Under NRS §166.170, a person may not bring an action with respect to a transfer of property to a Nevada spendthrift trust (1) if he is a creditor when the transfer is made, unless the action is commenced within (a) two years after the transfer is made, or (b) six months after the creditor discovers or reasonably should have discovered the transfer, whichever is later, or (2) if he becomes a creditor after the transfer is made, unless the action is commenced within two years after the transfer is made
Conversely, under the laws of Alaska, Delaware and Rhode Island, if the creditor is a creditor when the trust is created, the creditor must bring the cause of action within the later of four years after the transfer is made or one year after the transfer could have reasonably been discovered by the creditor, or if a person becomes a creditor subsequent to the transfer, the creditor must bring the cause of action within four years after the transfer to the trust. See Alaska Stat. §34.40.110(d), Del. Code Ann. tit.12, §3572(b)(2) and R.I. Gen. Laws §18-9.2-4, respectively.
If an asset protection planner advises a client to establish a domestic self-settled spendthrift trust, all other things being equal, if the client is sued during years three or four (or between six months and one year after the transfer with respect to a creditor existing at the time of the transfer), it may be indefensible to have selected Alaska, Delaware or Rhode Island as the jurisdiction for the trust.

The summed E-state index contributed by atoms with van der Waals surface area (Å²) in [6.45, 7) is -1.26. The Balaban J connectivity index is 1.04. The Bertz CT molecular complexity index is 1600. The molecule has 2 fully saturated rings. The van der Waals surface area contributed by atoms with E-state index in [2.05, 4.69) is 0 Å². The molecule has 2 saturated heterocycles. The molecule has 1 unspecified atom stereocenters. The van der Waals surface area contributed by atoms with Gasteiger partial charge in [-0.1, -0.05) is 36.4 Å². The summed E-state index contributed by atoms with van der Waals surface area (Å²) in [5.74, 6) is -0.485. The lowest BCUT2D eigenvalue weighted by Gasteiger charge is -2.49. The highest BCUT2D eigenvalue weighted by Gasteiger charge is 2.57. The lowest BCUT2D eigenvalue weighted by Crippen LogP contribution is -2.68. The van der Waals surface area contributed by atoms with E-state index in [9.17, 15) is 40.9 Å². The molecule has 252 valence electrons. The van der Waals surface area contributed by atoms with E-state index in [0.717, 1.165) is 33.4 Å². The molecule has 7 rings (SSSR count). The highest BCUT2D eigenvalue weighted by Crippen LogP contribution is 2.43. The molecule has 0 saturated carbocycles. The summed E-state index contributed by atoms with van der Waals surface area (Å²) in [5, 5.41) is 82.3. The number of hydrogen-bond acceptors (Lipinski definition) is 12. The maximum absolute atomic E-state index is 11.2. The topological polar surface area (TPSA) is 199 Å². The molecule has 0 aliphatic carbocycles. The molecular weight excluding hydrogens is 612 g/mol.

Just as people traditionally establish Nevada or Delaware corporations because of their favorable corporate laws, it is just as important, if not more important, to select the most favorable jurisdiction for asset protection trusts. As Mark Dreschler, president of Premier Trust of Nevada, Inc., often says, “[t]he primary reason people all over the country are choosing Nevada for their asset protection trusts is the shorter statute of limitations.”
Combining The Trust With A Family Limited Partnership
Since the settlor of an asset protection trust may not act as a trustee, there is a perception that there will be a loss of control over the trust. However, control can be maintained by combining the trust with one or more family limited partnerships.
A family limited partnership (“FLP”) is a limited partnership among family members or trusts for the benefit of family members. Just like any limited partnership, there must be at least one general partner and at least one limited partner. Like all limited partnerships, the general partners have control over the partnership and are liable for partnership debts. The limited partners have no voting control, and their liability to creditors is limited to their capital contribution.